Dennis Schröder: Competitor, Teammate, Family Man
Two years ago, when Dennis Schröder was just arriving in Oklahoma City, he was re-acclimating himself to a bench role. During his previous two years in Atlanta, he started all but one game while averaging 17.9 and 19.4 points per game, respectively.
Then he was traded to the Thunder and Head Coach Billy Donovan brought him in as a super-sub. In a transitional 2018-19 year where he played 29.3 minutes per night, Schröder averaged 15.5 points and 4.1 assists while starting just 14 of 79 games. In 2019-20, he followed that up with 63 games of masterful ball – 19.0 points on a career-best 46.8 percent shooting, augmented mostly by a career-high 38.1 percent shooting from behind the 3-point line. Those are starter numbers, though Schröder only started one game this year.
“Everybody knows he could be a starting guard in this league anywhere,” Donovan said.
Instead of allowing his current status as a reserve off the bench be a chip on his shoulder or a sign of an opportunity he doesn’t have, Schröder has been fully focused on taking advantage of the situation that he does have in front of him.
“The one thing I've always admired about Dennis is I think he's always raised the competitive spirit of our team,” Donovan said. “I don't think there’s any question he will do that once we get back to playing in August.”
WATCH: Thunder Talk - Team Praises Schröder
When he’s not in the game, Schröder is rarely actually on the bench. He’s typically standing up or pacing maniacally a few steps behind Billy Donovan. Even if he isn’t on the court, his presence is felt there. He’s talking to teammates, warning them of impeding opposition play calls, sending out positive words of encouragement or simply whooping it up to egg on the Chesapeake Energy Arena crowd. Down at the re-start in Orlando though, Schröder won’t have the metaphorical sixth man to help him with energy creation.
“Thunder fans like the best fans in the league, doing a great job every game of supporting us, so we’re going to miss them for sure,” Schröder said.
According to his teammates, however, Schröder has been serving that Sixth Man role better than anyone else in the league this season.
“I have a list of only good things, a long list, about Dennis,” said veteran forward Danilo Gallinari, who has played with a variety of guards in the NBA. “First of all, he's a freak of nature. Body-wise he can do stuff on the court and even in the weight room that not a lot of people can do. On the court he is a very unselfish guy and I think he's Sixth Man of the Year for sure.”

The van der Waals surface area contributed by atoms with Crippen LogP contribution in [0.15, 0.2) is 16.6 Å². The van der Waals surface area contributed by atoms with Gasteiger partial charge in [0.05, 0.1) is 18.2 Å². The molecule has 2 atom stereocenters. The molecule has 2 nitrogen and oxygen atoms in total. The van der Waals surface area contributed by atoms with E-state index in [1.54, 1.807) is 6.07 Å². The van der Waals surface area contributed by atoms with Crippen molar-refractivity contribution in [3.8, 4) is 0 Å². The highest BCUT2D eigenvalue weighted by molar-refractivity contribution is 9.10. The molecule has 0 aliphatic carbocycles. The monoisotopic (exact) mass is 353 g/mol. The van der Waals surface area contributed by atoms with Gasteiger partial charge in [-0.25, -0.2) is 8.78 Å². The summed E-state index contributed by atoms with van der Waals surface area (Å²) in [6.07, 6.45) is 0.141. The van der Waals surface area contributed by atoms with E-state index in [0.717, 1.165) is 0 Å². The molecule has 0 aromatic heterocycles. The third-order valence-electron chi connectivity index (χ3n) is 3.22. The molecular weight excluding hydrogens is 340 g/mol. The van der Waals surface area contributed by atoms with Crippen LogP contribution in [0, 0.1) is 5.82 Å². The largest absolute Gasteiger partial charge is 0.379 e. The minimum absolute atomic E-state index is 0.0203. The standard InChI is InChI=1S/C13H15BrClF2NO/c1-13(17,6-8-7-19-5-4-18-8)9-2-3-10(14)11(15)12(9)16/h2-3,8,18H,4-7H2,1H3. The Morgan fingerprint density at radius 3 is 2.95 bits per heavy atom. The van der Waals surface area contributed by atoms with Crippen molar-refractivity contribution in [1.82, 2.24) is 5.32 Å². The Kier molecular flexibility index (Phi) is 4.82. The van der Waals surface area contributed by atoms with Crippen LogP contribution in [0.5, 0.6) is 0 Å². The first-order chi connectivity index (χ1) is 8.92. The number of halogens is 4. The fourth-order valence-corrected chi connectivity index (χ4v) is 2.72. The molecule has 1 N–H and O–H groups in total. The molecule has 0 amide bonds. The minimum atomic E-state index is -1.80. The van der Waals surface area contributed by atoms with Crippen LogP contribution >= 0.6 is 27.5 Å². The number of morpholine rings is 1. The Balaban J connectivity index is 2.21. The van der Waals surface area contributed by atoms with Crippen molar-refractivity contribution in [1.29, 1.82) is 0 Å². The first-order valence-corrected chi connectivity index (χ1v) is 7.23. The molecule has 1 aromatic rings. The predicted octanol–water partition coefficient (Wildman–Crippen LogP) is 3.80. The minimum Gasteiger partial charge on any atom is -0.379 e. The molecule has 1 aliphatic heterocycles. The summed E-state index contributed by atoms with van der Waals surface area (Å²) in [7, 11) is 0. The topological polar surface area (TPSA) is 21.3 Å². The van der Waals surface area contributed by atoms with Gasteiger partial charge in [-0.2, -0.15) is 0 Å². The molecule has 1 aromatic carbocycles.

“I don't like to talk about myself a lot,” Schröder demurred earlier this season when asked about the award. “I try to come out and try to help my team win and they'll make the decision. We're on the same page. We all sacrifice and we make plays for our teammates.”
Schröder’s offensive renaissance has come from his surge at the 3-point line in addition to better marksmanship off the dribble in the midrange and solid finishing ability at the rim. He’s shooting above league average on corner threes (52.0% from the left corner, 50% from the right) and 40.2 percent above the break on the right wing, 5 percentage points above league average. When teams have taken away the three, Schröder has eviscerated defenses with a pull-up jumper in the midrange and some blowby speed to get to the rim.
Where the German lightning bolt has made his mark this year more than perhaps ever in his career, however, is on the defensive side of the ball. His tenacity to play 94 feet of defense, to take on the challenge of elite scorers and ability at 6-foot-1 to body up and stay in front of guys 4-5 inches taller than him have made him an absolute pest on defense.
“He's one of the best two-way players in the league right now. He’s the only player that presses full court. I haven't seen any other player doing that,” Gallinari explained.
“He’s just locked in for the full game,” said forward Mike Muscala, who has been friends and teammates with Schröder since their rookie seasons with the Hawks in 2013. “That’s what makes him such a great player in my opinion. He takes everything one possession at a time. I think when you look at the course of a full game, he’s locked in on every play. Throughout the course of a game, throughout the course of a season, that stuff goes a really long way.”
One thing Thunder fans also know is that Schröder is equally committed and locked into his role as a husband and a father. His precocious son, Dennis Jr. and his wife Ellen were often seen courtside before tip-off or in the tunnel at Chesapeake Energy Arena for pregame and halftime kisses. The Schröder family is expecting their second child in early August, meaning that Dennis’ heart will be in two places at once.
“I love my teammates. I love basketball but, you know, the family comes first, all the time,” Schröder said. “I'm not leaving my wife by herself.”
“(Dennis) Jr. is still 17 months old, so I'm for sure gonna go there and support her and try as much as I can to be there for my family,” Schröder continued.
Schröder will be leaving the bubble in Orlando to be there for his family, then come back to Orlando. Unlike when he’s resting between stints on the floor, he’ll truly be sidelined and in quarantine for the NBA-required 10 days before rejoining his Thunder family on the court. Once he’s back, all his teammates know he’ll be ready to roar.